PHASE I: The Phase I effort will research the development of extremely high bandwidth mmWave links incorporating capabilities for LPI/LPD and AJ for use in challenging channel conditions to include vehicle-to-infrastructure and vehicle-to-vehicle. The Phase I effort shall include a feasibility study including: modulation and coding; synchronization including frequency offset and phase synchronization; channel estimation; single carrier approach versus multicarrier; methods of equalization for each (including frequency domain methods); incorporation of MIMO methods including spatial multiplexing and diversity, beamforming and interference mitigation and precoding. Additionally an overall consideration of system architecture feasibility incorporating the various individual blocks (modulation, synchronization, channel estimation, channel equalization, demodulation, etc.). Considerations should be made for specific problems of mmWave propagation and include realistic mmWave channel models in any simulation results for both outdoor and indoor models for mmWave as is dictated by the use-case and the concept-of-operations for the problem. Consideration of multipath and Doppler channels must be included. Consideration should be given to and planning for mmWave antennas and arrays for use in any subsequent Phase 2 follow-on effort. An analysis of theoretical limits of the various technical approaches shall be presented in addition to any practical limitations for the approaches. Analysis should be reinforced with simulation of the respective approaches. The Phase I effort will identify the optimal approach and provide a recommendation for Phase II implementation. The Phase I deliverable will be a report documenting the results of the Phase I effort and simulation software with a users’ manual and short exemplary use-cases for the simulation software allowing reproduction of some key simulation results from the report.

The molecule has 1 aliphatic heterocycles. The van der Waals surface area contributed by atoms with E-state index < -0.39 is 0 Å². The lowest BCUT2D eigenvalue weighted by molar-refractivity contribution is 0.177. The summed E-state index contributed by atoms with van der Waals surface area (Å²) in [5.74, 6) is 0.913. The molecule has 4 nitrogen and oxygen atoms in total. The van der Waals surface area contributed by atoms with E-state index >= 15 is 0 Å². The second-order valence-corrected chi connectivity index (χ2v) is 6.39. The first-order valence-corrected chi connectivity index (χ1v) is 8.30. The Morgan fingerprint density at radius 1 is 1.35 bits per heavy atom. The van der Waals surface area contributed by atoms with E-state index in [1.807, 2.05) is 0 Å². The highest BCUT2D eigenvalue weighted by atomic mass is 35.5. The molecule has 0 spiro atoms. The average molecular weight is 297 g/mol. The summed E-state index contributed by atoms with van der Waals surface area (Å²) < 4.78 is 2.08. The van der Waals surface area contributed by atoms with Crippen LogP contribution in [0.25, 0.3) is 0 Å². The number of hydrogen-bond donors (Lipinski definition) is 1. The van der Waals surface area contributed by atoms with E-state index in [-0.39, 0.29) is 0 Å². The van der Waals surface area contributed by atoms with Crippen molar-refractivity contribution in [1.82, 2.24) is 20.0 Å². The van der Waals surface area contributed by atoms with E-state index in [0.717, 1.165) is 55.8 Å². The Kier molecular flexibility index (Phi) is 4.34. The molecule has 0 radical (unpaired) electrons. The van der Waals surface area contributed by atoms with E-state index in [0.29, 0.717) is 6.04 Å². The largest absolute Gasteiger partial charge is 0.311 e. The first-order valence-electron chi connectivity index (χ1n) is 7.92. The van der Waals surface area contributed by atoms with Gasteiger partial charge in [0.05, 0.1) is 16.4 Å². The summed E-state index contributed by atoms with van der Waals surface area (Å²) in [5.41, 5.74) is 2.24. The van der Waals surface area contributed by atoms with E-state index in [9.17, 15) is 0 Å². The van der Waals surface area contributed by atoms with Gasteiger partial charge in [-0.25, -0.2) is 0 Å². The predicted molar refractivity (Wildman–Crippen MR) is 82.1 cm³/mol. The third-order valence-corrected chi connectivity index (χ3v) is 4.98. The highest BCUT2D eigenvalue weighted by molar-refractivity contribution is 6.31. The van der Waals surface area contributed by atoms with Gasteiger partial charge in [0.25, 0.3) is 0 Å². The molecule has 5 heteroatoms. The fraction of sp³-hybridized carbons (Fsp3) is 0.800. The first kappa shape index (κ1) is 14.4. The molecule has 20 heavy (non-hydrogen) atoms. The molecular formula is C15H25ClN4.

PHASE II: The Phase II effort shall construct and demonstrate the operation of a TRL 5/6 prototype mmWave link. The prototype shall incorporate the waveform techniques developed in Phase I. The prototype shall be delivered to the government with an associated user manual, interconnect diagram, and a report documenting the results of the Phase II effort.